3. Logic Smart: Let your child look for patterns in the things he/she likes. It can be a lot of fun to learn about how our mind works, so let your child the science of the mind. Find out what the different parts of the mind are and the different functions they perform.
4. Picture Smart. Have your child experiment with the different arts to express how they feel or to create a self-portrait. Painting, drawing, collage, and paper-mache are just a few of the ways you can let them express themselves.
5. Body Smart: Let your child do physical activities that let them express how they feel, like dance, acting, mime, or fine arts such as sculpture. There are many physical activities that you can get involved with that let your child focus their mind or even meditate while they get exercise, like running, bicycling, yoga, martial arts, or swimming.
6. People Smart: Tell your child to use how well they know themselves to get to know others better. Find people with common interest to do things with.
7. Nature Smart: Go for a walk and take a good look around you. How does being in nature make you and your child feel. Use objects fond like pine cones, leaves, and feathers to create an art piece to express how nature makes you feel.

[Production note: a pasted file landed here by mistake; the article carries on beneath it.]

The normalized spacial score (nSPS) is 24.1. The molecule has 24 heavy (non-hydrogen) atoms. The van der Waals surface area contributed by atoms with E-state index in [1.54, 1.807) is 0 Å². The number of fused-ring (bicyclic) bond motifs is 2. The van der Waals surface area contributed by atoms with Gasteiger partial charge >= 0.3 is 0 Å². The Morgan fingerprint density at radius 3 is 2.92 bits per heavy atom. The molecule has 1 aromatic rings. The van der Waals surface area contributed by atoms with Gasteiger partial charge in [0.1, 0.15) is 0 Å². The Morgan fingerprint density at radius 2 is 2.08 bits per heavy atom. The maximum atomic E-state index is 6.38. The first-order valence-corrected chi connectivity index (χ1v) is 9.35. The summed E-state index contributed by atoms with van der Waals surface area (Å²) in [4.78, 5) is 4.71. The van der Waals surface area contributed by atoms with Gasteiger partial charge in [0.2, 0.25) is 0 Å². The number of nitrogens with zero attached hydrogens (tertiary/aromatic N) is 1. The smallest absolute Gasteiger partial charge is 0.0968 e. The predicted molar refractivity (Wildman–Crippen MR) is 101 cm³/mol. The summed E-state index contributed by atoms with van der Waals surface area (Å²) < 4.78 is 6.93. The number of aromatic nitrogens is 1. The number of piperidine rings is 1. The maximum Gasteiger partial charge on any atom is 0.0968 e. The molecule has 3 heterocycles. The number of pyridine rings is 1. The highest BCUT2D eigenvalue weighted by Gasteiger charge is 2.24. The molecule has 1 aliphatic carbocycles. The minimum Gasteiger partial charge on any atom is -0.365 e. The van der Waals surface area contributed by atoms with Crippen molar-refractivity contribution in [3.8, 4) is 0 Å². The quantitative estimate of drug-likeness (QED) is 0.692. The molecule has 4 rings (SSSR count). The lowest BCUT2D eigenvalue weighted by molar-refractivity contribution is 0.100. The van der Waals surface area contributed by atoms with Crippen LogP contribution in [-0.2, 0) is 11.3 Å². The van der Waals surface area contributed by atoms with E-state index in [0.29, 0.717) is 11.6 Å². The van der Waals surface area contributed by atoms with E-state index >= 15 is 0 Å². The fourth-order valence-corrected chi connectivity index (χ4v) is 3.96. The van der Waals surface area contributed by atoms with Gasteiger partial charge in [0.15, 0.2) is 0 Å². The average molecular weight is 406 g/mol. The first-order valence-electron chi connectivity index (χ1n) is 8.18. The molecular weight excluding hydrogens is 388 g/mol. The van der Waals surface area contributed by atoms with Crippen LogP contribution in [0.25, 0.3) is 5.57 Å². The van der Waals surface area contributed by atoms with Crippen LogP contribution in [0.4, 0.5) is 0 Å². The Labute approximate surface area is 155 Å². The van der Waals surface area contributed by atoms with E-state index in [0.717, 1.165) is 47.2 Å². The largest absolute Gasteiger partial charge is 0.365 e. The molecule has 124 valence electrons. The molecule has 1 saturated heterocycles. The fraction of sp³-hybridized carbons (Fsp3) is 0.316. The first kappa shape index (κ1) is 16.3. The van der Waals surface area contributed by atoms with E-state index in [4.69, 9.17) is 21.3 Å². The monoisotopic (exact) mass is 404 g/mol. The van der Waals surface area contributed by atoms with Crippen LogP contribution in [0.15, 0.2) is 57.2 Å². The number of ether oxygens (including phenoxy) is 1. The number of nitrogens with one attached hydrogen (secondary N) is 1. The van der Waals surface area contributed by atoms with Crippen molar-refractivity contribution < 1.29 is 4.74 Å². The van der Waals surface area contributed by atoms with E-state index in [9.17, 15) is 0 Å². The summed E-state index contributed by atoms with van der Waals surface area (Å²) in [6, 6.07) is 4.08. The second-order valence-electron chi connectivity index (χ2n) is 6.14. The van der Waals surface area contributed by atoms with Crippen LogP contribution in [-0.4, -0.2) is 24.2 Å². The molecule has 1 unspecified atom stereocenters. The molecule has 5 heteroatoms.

Thursday, June 3, 2010
Wednesday, June 2, 2010
2. Music Smart: Have your child create a musical autobiography using favorite songs from when your child was younger.
3. Logic Smart: Encourage your child to look for patterns in the thinks he/she likes. Have he/she answer the question, "Do your favorite things have anything in common? If so, what?"
4. Picture Smart: Let your child experiment with the different arts to express how he/she feels or to create a self-portrait. Let your child design an original invention by sketching it out, and if he/she can, build it.
5. Body Smart: Have your child do physical activities that let him/her express how he/she feels, like dance, acting, mime, or fine arts such as sculpture.
6. People Smart: Encourage your child to get to know others better. Find people with common interest to do things with your child that would include volunteer opportunities.
7. Nature Smart: Go for a walk with your child and take a good look at everything around. Ask your child how nature makes him/her feel?